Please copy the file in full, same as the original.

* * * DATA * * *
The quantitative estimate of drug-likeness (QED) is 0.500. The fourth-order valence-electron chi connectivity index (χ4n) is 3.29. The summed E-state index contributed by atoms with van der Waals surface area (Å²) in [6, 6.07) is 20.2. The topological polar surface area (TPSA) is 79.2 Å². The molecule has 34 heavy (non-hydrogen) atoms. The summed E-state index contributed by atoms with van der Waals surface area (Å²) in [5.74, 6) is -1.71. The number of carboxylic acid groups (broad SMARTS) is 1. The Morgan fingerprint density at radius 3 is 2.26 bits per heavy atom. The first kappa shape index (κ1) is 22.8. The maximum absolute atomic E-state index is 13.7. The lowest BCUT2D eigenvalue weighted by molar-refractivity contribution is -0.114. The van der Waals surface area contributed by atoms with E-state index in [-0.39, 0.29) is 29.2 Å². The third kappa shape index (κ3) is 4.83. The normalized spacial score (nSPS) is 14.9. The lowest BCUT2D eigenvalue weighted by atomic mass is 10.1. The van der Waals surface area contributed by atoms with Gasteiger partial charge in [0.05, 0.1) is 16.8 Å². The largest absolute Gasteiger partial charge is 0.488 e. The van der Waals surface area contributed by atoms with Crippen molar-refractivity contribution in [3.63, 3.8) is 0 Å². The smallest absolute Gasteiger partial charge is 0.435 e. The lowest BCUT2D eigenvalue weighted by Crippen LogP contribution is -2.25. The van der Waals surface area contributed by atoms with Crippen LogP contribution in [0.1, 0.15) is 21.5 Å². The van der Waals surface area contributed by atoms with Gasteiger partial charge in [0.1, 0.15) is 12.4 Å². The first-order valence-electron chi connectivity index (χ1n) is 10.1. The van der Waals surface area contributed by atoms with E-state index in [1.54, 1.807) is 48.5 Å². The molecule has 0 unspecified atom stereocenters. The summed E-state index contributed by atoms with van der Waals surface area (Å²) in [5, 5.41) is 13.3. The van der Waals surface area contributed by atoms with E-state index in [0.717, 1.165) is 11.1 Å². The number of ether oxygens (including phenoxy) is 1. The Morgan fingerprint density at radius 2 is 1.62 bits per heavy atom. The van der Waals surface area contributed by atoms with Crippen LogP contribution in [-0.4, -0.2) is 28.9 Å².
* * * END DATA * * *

The quantitative estimate of drug-likeness (QED) is 0.500. The fourth-order valence-electron chi connectivity index (χ4n) is 3.29. The summed E-state index contributed by atoms with van der Waals surface area (Å²) in [6, 6.07) is 20.2. The topological polar surface area (TPSA) is 79.2 Å². The molecule has 34 heavy (non-hydrogen) atoms. The summed E-state index contributed by atoms with van der Waals surface area (Å²) in [5.74, 6) is -1.71. The number of carboxylic acid groups (broad SMARTS) is 1. The Morgan fingerprint density at radius 3 is 2.26 bits per heavy atom. The first kappa shape index (κ1) is 22.8. The maximum absolute atomic E-state index is 13.7. The lowest BCUT2D eigenvalue weighted by molar-refractivity contribution is -0.114. The van der Waals surface area contributed by atoms with E-state index in [-0.39, 0.29) is 29.2 Å². The third kappa shape index (κ3) is 4.83. The normalized spacial score (nSPS) is 14.9. The lowest BCUT2D eigenvalue weighted by atomic mass is 10.1. The van der Waals surface area contributed by atoms with Gasteiger partial charge in [0.05, 0.1) is 16.8 Å². The largest absolute Gasteiger partial charge is 0.488 e. The van der Waals surface area contributed by atoms with Crippen molar-refractivity contribution in [3.63, 3.8) is 0 Å². The smallest absolute Gasteiger partial charge is 0.435 e. The lowest BCUT2D eigenvalue weighted by Crippen LogP contribution is -2.25. The van der Waals surface area contributed by atoms with Crippen LogP contribution in [0.1, 0.15) is 21.5 Å². The van der Waals surface area contributed by atoms with Gasteiger partial charge in [0.1, 0.15) is 12.4 Å². The first-order valence-electron chi connectivity index (χ1n) is 10.1. The van der Waals surface area contributed by atoms with E-state index in [1.54, 1.807) is 48.5 Å². The molecule has 0 unspecified atom stereocenters. The summed E-state index contributed by atoms with van der Waals surface area (Å²) in [5, 5.41) is 13.3. The van der Waals surface area contributed by atoms with E-state index in [0.717, 1.165) is 11.1 Å². The number of ether oxygens (including phenoxy) is 1. The Morgan fingerprint density at radius 2 is 1.62 bits per heavy atom. The van der Waals surface area contributed by atoms with Crippen LogP contribution in [-0.4, -0.2) is 28.9 Å².